Bali tourist urges Aussies to 'be careful' after 'super scary' find in luggage

The Sydney woman and her partner were three days into their trip when they made the alarming discovery.

A woman visiting Bali has recalled a "super scary" experience and warned other holidaymakers to "be careful" with their bags while travelling.

Emily Sinclair flew from Sydney to the Indonesian island last week, but three days after arriving a "strange noise" alerted her and her partner Jane to a "creepy" find in their luggage.

Ms Sinclair claims to have found an Apple AirTag in the front zip of Jane's backpack which she insists didn't' belong to either of them. They made the discovery after hearing an unusual sound being emitted from the GPS tracking device.

Bali travellers Emily Sinclair and Jane find Apple AirTag inside backpack.
Emily Sinclair (left) and her partner Jane found the Apple AirTag tracking device in the front zip of their backpack after arriving in Bali. Source: Supplied

"We think it must have been put there by somebody as neither of us own any Apple products and we both went through our bags before we started packing to make sure they were empty", she told Yahoo News Australia after returning from their trip. She said it was only after they arrived in Amed, a three-hour drive from Denpasar, they realised and instantly feared the worst.

"We found the tracker two mornings later as it was making a noise in my partner's bag. We immediately dismantled it and we were honestly terrified. We had no idea why someone would do that".

Aussie traveller warns others to 'double-check bags'

According to Apple, an AirTag separated from its owner for a period of time will emit a sound when it's moved, so that's likely what they heard. After pulling it apart they saw it had an Indonesian battery, which "set off alarm bells" and made them think they were targeted.

Ms Sinclair said they didn't feel comfortable reporting it to local authorities, they simply left the device behind when they left their accommodation.

Sydney woman Emily Sinclair, Apple AirTag tracking device.
Emily Sinclair said the Apple AirTag device did not belong to her or her partner. Source: Facebook/getty

"We're both well-seasoned travellers, we've been all over the world and nothing like this has ever happened to either of us as we are both always really careful with this kind of thing," she said. "I'd never heard of anything like that happening before. Hopefully, people will just double-check their bags and stay safe."

She also noted the "tiny" size of the Apple device which can "easily go unnoticed".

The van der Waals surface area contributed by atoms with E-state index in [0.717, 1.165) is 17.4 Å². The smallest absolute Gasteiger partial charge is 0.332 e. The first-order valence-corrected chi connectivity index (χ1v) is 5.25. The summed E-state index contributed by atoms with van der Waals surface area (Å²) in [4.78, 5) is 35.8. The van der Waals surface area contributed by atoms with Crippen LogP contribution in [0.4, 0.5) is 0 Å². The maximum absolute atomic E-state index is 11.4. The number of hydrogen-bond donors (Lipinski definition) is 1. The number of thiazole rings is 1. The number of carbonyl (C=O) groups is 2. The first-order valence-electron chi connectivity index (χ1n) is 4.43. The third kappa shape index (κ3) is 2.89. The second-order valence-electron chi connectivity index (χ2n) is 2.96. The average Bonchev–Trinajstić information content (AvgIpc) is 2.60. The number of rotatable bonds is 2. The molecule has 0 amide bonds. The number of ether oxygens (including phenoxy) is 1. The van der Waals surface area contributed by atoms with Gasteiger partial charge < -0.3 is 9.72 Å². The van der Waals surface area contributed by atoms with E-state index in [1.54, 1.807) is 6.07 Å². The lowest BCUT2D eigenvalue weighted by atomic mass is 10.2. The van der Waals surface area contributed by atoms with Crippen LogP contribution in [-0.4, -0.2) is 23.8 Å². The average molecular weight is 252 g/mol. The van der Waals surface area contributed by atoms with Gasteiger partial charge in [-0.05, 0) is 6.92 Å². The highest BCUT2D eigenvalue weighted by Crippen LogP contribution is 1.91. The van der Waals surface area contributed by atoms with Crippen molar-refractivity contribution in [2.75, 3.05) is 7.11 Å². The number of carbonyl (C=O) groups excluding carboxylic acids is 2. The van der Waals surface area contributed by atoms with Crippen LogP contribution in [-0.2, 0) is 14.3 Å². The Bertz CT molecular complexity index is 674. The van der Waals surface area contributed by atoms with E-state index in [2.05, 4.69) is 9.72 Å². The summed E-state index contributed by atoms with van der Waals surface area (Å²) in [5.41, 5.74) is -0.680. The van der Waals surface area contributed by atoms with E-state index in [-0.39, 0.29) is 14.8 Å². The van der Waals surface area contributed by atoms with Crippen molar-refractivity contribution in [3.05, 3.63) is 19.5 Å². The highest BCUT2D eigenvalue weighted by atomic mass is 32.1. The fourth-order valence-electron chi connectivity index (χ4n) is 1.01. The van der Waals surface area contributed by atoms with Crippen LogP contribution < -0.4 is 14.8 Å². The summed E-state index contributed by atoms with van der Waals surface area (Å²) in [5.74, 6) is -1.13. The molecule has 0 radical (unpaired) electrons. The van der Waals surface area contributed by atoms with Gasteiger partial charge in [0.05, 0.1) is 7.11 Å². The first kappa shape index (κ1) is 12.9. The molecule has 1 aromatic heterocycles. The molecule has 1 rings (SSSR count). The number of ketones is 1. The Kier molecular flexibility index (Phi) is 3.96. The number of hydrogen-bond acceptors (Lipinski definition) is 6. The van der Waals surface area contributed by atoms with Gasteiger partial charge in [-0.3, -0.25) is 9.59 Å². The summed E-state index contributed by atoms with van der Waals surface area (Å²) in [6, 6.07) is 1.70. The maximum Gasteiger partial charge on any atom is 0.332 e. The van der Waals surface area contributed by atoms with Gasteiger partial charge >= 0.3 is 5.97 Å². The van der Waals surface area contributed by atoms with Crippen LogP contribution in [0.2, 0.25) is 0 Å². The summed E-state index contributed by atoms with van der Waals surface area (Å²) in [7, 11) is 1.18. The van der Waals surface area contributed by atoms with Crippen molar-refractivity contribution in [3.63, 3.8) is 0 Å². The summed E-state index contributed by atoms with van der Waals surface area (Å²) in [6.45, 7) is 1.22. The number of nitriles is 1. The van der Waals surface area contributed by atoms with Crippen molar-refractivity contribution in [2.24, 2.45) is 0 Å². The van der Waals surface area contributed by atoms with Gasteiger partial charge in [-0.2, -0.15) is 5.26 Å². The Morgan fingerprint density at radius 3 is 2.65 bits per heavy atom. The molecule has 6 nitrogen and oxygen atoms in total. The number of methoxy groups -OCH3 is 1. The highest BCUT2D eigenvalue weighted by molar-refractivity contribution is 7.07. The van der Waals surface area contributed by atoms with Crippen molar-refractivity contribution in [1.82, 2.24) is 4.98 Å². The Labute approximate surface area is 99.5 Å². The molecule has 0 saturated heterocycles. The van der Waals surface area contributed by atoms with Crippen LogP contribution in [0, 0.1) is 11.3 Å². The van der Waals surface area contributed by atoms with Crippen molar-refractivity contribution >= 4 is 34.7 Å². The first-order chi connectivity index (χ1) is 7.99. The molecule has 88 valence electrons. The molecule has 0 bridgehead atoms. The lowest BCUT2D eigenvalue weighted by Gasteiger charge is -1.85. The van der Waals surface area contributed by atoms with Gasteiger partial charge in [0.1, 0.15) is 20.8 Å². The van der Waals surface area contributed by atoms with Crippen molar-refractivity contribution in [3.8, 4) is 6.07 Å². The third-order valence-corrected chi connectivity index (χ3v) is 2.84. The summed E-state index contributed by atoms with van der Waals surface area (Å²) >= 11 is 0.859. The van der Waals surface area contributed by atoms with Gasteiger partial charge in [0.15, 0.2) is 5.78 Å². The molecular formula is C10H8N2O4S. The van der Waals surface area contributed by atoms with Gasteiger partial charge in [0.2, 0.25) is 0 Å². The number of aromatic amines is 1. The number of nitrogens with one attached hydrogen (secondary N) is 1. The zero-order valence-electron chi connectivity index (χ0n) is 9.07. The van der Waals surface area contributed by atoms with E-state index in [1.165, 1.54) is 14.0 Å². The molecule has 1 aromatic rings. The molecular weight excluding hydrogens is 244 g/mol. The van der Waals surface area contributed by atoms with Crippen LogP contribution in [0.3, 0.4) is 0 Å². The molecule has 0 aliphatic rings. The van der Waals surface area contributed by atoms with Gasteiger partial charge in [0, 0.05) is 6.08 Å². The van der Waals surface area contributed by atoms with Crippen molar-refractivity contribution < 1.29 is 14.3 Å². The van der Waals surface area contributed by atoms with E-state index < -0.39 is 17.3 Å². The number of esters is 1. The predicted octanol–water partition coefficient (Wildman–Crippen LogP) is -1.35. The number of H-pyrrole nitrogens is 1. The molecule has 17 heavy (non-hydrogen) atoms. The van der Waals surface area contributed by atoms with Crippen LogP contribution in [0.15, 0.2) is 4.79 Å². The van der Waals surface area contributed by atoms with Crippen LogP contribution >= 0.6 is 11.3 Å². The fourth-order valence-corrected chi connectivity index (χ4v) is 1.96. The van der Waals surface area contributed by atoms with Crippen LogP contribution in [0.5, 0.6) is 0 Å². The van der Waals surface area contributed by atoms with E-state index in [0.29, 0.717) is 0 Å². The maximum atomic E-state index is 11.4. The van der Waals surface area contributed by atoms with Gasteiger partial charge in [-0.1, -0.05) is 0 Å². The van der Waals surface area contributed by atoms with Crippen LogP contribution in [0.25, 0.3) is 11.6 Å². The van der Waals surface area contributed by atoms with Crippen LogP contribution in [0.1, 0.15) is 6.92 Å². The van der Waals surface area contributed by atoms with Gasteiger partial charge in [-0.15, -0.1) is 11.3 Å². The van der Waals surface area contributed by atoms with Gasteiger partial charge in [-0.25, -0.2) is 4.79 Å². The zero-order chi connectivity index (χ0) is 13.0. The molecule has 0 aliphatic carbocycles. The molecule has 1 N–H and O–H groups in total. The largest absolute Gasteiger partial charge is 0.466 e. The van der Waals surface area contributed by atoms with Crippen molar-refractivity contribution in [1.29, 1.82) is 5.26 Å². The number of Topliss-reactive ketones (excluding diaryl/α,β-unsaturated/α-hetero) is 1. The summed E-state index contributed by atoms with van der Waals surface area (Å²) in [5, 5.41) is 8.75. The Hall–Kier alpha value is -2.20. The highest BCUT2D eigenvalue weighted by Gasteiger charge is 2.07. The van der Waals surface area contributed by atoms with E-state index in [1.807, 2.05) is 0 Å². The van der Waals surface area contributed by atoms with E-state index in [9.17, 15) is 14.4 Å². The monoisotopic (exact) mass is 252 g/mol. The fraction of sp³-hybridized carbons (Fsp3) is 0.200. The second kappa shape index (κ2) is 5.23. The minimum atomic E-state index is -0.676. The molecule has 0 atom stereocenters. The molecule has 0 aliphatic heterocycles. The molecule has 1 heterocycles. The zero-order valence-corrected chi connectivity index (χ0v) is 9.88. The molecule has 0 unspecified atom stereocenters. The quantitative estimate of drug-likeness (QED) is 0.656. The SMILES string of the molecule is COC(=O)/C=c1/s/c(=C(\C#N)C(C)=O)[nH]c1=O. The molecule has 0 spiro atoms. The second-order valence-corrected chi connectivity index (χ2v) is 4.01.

Social media divided over 'strange' luggage find

After posting her experience on Facebook, some admitted it was both a "scary" and "strange" thing to happen with some suggesting it's a scam tactic used to target tourists.

"Shows how easily someone could frame you for something. Scary stuff. Glad you found it and ditched it," one said. While others suggested getting a new bag for future travel.

But some suggested it could have been a simple and innocent mistake. "It was probably in or on someone else's bag, fell out at the airport and someone at the airport thought it fell from your bag and slipped it in there," one explained.

People walking out of Denpasar airport, Bali.
The couple claim someone at Denpasar Airport in Bali put the tracking device in their bag. Source: Getty

Expert weighs in on 'dangers' of AirTags

Travel expert Quentin Long said he'd never heard of such a scam targeting tourists but agreed "anything that can be used to track has some dangers with it". He told Yahoo News "there are all sorts of reasons" how the tag could have landed in the luggage but said it "seems like a very expensive way" to scam or set up travellers.

"It could have been that someone was inspecting a bag [at the airport] and it came out and then they misplaced it and put it in the wrong bag. That's the innocent scenario," he said. "But the intention could have also been to make sure [the culprit] knew where that particular bag was going to end up".

Overall, the travel expert thinks Apple AirTags are "fabulously good" for travellers and have been great for locating lost luggage at airports around the world "as long as you own them and they're connected to your device and other people's don't get entwined in what you've got."

"It's just a shame to see the idea of them being used to track tourists for ill gains, it's probably a little bit scary and just something to be aware of," he said.

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